Earlier this year, Neumann and his colleagues set out to document how well protein structure models in the Protein Data Bank fit the corresponding maps in the EMDB. They found only low or moderate agreement for more than three-quarters of the 565 structures examined, suggesting that large swathes of the models should be viewed with scepticism3.
Some drug developers, at least, are approaching the models with caution. Christian Wiesmann, head of the cryo-EM team at the Novartis Institutes for Biomedical Research in Basel, Switzerland, says that when looking at models of proteins bound to small molecules, he typically downloads maps from the EMDB, assesses how other researchers nestled the compounds into the protein and then uses his own judgement. More than once, Wiesmann says, he would have made different calls — differences that could affect drug design.
Not every researcher possesses that level of structural sophistication. But even if they did, maps can be hard to vet. Authors must deposit their maps in the EMDB when publishing papers, but these deposits are often insufficiently annotated, says Alex Wlodawar, a structural biologist at the US National Cancer Institute in Frederick, Maryland, who has compared crystal and cryo-EM structures at high resolutions and found that the latter are often “optimistic”4. Researchers might deposit the raw map without the refined or ‘sharpened’ map used to build the model, or without reporting whether they used a mask in building it. And very few deposit the half maps used to validate their analysis.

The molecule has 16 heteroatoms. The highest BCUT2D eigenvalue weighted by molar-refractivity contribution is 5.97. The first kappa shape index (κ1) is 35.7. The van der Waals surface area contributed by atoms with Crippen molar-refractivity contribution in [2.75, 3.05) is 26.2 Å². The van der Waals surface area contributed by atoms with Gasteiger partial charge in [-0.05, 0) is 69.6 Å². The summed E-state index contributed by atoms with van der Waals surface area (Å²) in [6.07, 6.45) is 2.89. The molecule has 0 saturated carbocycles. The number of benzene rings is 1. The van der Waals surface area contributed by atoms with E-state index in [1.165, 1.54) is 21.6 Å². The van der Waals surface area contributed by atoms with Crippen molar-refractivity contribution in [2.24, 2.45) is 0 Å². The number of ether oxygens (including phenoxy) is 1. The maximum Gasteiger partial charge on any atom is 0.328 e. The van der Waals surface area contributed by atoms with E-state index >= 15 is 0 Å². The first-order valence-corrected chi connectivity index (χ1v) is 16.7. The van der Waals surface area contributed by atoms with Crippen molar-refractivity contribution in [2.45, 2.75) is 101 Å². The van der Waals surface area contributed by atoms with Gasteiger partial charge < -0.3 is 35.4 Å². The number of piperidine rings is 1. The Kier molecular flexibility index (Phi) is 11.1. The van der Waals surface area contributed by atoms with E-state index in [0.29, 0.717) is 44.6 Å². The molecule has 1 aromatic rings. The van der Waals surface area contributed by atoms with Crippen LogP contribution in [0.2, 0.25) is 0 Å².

Mapping the future
Like models, maps are highly variable in quality, says Ardan Patwardhan, who manages the EMDB. Suites of automated and semi-automated tools have been created to help researchers turn 2D cryo-EM images into 3D maps. To help assess these workflows, the EMDB has run several validation competitions. It found that the greatest variability came not from the software packages, but from the experience level of the users. Less-experienced groups used default parameters; the best teams tailored settings to the data they had. That can make the difference between clearly visible side chains and blurry secondary structures, even when starting from the same raw images5.